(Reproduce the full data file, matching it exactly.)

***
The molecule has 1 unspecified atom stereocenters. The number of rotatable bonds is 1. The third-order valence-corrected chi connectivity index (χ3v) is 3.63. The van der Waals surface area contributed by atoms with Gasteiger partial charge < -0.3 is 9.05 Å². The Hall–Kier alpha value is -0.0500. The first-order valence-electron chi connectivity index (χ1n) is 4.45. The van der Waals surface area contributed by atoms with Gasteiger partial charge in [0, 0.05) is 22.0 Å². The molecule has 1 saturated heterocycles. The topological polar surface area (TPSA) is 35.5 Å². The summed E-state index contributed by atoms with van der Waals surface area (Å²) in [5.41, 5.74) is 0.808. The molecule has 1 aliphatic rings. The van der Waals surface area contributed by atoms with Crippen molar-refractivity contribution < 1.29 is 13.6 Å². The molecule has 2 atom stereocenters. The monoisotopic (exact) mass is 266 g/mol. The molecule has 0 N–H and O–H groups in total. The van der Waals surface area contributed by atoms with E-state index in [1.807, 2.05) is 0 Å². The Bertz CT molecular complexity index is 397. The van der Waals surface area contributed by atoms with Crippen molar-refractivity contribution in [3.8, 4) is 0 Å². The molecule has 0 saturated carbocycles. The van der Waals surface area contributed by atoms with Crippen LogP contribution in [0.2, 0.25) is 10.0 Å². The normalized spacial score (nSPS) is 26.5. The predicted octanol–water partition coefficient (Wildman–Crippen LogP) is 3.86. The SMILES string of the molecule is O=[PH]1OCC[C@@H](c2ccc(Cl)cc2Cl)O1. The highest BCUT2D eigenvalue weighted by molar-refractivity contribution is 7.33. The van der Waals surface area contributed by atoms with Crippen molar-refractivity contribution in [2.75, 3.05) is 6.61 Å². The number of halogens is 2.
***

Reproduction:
The molecule has 1 unspecified atom stereocenters. The number of rotatable bonds is 1. The third-order valence-corrected chi connectivity index (χ3v) is 3.63. The van der Waals surface area contributed by atoms with Gasteiger partial charge < -0.3 is 9.05 Å². The Hall–Kier alpha value is -0.0500. The first-order valence-electron chi connectivity index (χ1n) is 4.45. The van der Waals surface area contributed by atoms with Gasteiger partial charge in [0, 0.05) is 22.0 Å². The molecule has 1 saturated heterocycles. The topological polar surface area (TPSA) is 35.5 Å². The summed E-state index contributed by atoms with van der Waals surface area (Å²) in [5.41, 5.74) is 0.808. The molecule has 1 aliphatic rings. The van der Waals surface area contributed by atoms with Crippen molar-refractivity contribution < 1.29 is 13.6 Å². The molecule has 2 atom stereocenters. The monoisotopic (exact) mass is 266 g/mol. The molecule has 0 N–H and O–H groups in total. The van der Waals surface area contributed by atoms with E-state index in [1.807, 2.05) is 0 Å². The Bertz CT molecular complexity index is 397. The van der Waals surface area contributed by atoms with Crippen molar-refractivity contribution in [3.8, 4) is 0 Å². The molecule has 0 saturated carbocycles. The van der Waals surface area contributed by atoms with Crippen LogP contribution in [0.2, 0.25) is 10.0 Å². The normalized spacial score (nSPS) is 26.5. The predicted octanol–water partition coefficient (Wildman–Crippen LogP) is 3.86. The SMILES string of the molecule is O=[PH]1OCC[C@@H](c2ccc(Cl)cc2Cl)O1. The highest BCUT2D eigenvalue weighted by molar-refractivity contribution is 7.33. The van der Waals surface area contributed by atoms with Crippen molar-refractivity contribution in [2.75, 3.05) is 6.61 Å². The number of halogens is 2.